October 29th, 2016
By Peter Van Buskirk
October is a time of reckoning for students as they prepare college applications. The senior year of high school is in full swing with new academic challenges as well as a sense of nostalgia as students wistfully embrace events and relationships for the “last time” in their high school experience. And, for many, the college application process represents another layer of intense activity on top of an already busy schedule.
Before long, though, the excitement and allure of going to college begins to wane as the process of applying becomes an onerous imposition. With pending deadlines and mounting requirements, there simply isn’t enough time in the day to get it all done! As a result, there is a tendency to choose the course of least resistance—to do what is “good enough.”
I would like to offer a word to the wise if you find yourself in this situation. Stay focused. Now is the time to do your best work even though doing so may mean making compromises in your social life. You can’t “will” great grades. Essays don’t become excellent overnight. College applications don’t materialize out of thin air.
Keep in mind the competition for admission. Popular forecasts to the contrary, the competition at selective institutions will continue to increase as a higher proportion of the college age population applies to college this year—and next, and the year after that. As a result, colleges will continue to be inundated by applications from more qualified candidates than they can admit. And the more selective institutions will be forced to make even finer distinctions between deserving students.
In particular, they will watch to see how you handle the pressure. Will you wilt under the weight of the added expectations? Will you find the easiest path to the “finish line? Or will you step up to the challenge?
Colleges that can be picky are indeed watching. They want to see what you do when you don’t think you have to do anything. They want to see how you approach your classroom assignments. When a “B” seems good enough, will you continue to push for the “A”?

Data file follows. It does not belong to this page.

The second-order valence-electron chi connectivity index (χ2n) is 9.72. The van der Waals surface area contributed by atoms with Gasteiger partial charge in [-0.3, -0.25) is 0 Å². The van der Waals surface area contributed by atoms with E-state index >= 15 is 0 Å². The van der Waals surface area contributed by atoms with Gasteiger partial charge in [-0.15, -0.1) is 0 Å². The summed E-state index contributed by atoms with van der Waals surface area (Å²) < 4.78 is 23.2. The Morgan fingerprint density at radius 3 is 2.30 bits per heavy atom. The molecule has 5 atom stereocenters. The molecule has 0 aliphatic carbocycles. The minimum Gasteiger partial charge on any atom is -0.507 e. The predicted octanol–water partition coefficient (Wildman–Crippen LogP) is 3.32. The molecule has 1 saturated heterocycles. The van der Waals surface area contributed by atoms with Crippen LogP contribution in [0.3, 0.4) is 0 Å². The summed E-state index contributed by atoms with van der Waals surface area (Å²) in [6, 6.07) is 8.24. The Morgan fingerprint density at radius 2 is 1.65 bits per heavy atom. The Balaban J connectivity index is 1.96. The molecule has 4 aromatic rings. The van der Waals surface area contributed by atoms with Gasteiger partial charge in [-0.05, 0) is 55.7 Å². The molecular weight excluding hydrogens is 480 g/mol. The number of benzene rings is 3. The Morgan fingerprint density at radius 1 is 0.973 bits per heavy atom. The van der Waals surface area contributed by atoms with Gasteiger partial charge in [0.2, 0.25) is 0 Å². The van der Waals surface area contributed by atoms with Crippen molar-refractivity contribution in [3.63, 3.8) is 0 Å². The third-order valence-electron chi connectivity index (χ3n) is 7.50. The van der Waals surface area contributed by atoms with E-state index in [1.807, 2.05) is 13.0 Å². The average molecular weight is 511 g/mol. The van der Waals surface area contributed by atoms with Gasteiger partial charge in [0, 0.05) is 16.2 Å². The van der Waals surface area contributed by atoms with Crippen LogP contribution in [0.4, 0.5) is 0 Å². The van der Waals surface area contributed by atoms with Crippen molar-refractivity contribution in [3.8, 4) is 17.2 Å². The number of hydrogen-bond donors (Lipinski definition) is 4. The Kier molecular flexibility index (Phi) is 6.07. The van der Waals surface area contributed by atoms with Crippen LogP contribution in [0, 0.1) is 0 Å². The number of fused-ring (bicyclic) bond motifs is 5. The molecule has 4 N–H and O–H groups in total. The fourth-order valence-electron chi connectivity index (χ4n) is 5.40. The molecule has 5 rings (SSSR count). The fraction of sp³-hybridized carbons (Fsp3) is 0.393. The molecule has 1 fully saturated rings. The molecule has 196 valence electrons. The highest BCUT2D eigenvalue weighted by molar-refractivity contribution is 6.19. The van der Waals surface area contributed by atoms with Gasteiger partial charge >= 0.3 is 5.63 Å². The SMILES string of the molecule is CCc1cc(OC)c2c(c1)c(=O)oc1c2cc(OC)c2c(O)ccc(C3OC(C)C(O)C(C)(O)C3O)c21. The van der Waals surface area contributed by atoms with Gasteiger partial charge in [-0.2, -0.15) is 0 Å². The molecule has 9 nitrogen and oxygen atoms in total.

And they will be able to gauge your investment in your application immediately. Have you been thoughtful about conveying key messages? How have you told your story? What does your essay say about you? I can tell you from experience that applications and, in particular, essays that are pulled together at the last minute have that “good enough” look about them.
You must ask yourself, then, “Do I want ‘good enough’ to represent me in the college application process—or in life, for that matter?” I wouldn’t if I were you, especially given what is at stake. By doing so, you are suggesting that you are willing to settle for something less than your best. And when your admission credentials have the look of “good enough,” you give the person reading them a reason to be dismissive of your application in favor of those that are more compelling—game over!
As a high school senior and an applicant to college, you are still in a position to control the manner in which your application is presented. Resist the temptation, then, to put things off or go into cruise control. Now is the time to accelerate! You must make that commitment, though. As one young woman observed after hearing this message at a recent program, “If nothing else, I have learned that good enough is never enough if I want to reach my goals.”